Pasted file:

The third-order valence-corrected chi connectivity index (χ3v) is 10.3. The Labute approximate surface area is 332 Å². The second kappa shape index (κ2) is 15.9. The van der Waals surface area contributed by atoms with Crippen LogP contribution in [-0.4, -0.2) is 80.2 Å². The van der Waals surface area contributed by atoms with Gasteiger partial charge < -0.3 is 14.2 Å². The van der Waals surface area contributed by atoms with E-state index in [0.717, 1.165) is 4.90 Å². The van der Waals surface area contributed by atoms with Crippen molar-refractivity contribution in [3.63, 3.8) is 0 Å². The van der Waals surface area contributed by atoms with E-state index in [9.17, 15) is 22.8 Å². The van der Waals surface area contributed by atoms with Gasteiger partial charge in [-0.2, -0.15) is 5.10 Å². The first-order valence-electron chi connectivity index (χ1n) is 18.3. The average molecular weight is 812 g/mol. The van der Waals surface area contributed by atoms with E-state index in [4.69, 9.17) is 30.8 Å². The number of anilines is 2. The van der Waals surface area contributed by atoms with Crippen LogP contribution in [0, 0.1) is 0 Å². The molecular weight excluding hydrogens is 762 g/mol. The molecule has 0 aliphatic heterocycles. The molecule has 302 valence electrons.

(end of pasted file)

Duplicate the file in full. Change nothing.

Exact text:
The third-order valence-corrected chi connectivity index (χ3v) is 10.3. The Labute approximate surface area is 332 Å². The second kappa shape index (κ2) is 15.9. The van der Waals surface area contributed by atoms with Crippen LogP contribution in [-0.4, -0.2) is 80.2 Å². The van der Waals surface area contributed by atoms with Gasteiger partial charge < -0.3 is 14.2 Å². The van der Waals surface area contributed by atoms with E-state index in [0.717, 1.165) is 4.90 Å². The van der Waals surface area contributed by atoms with Crippen molar-refractivity contribution in [3.63, 3.8) is 0 Å². The van der Waals surface area contributed by atoms with E-state index in [9.17, 15) is 22.8 Å². The van der Waals surface area contributed by atoms with Gasteiger partial charge in [-0.2, -0.15) is 5.10 Å². The first-order valence-electron chi connectivity index (χ1n) is 18.3. The average molecular weight is 812 g/mol. The van der Waals surface area contributed by atoms with E-state index in [4.69, 9.17) is 30.8 Å². The number of anilines is 2. The van der Waals surface area contributed by atoms with Crippen LogP contribution in [0, 0.1) is 0 Å². The molecular weight excluding hydrogens is 762 g/mol. The molecule has 0 aliphatic heterocycles. The molecule has 302 valence electrons.